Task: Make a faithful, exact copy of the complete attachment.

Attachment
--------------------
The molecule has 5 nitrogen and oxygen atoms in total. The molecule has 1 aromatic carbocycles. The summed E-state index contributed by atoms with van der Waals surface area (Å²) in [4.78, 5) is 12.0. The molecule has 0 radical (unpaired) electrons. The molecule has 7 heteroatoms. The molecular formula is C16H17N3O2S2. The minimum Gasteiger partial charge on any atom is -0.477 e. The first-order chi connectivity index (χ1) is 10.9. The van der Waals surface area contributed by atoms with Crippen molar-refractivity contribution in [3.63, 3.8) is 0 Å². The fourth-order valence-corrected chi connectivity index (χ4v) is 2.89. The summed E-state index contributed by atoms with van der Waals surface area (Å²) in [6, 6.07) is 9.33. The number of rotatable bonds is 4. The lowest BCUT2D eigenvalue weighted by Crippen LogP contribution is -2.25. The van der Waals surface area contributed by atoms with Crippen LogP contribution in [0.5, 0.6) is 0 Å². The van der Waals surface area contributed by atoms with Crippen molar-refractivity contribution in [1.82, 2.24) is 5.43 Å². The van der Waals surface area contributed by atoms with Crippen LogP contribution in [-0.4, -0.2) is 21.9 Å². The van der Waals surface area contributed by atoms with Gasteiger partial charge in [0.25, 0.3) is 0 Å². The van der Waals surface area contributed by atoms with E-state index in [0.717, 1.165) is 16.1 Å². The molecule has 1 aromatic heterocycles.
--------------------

The molecule has 5 nitrogen and oxygen atoms in total. The molecule has 1 aromatic carbocycles. The summed E-state index contributed by atoms with van der Waals surface area (Å²) in [4.78, 5) is 12.0. The molecule has 0 radical (unpaired) electrons. The molecule has 7 heteroatoms. The molecular formula is C16H17N3O2S2. The minimum Gasteiger partial charge on any atom is -0.477 e. The first-order chi connectivity index (χ1) is 10.9. The van der Waals surface area contributed by atoms with Crippen molar-refractivity contribution in [3.63, 3.8) is 0 Å². The fourth-order valence-corrected chi connectivity index (χ4v) is 2.89. The summed E-state index contributed by atoms with van der Waals surface area (Å²) in [6, 6.07) is 9.33. The number of rotatable bonds is 4. The lowest BCUT2D eigenvalue weighted by Crippen LogP contribution is -2.25. The van der Waals surface area contributed by atoms with Crippen LogP contribution in [0.5, 0.6) is 0 Å². The van der Waals surface area contributed by atoms with Crippen molar-refractivity contribution in [1.82, 2.24) is 5.43 Å². The van der Waals surface area contributed by atoms with Crippen LogP contribution in [-0.4, -0.2) is 21.9 Å². The van der Waals surface area contributed by atoms with Gasteiger partial charge in [0.25, 0.3) is 0 Å². The van der Waals surface area contributed by atoms with E-state index in [0.717, 1.165) is 16.1 Å². The molecule has 1 aromatic heterocycles.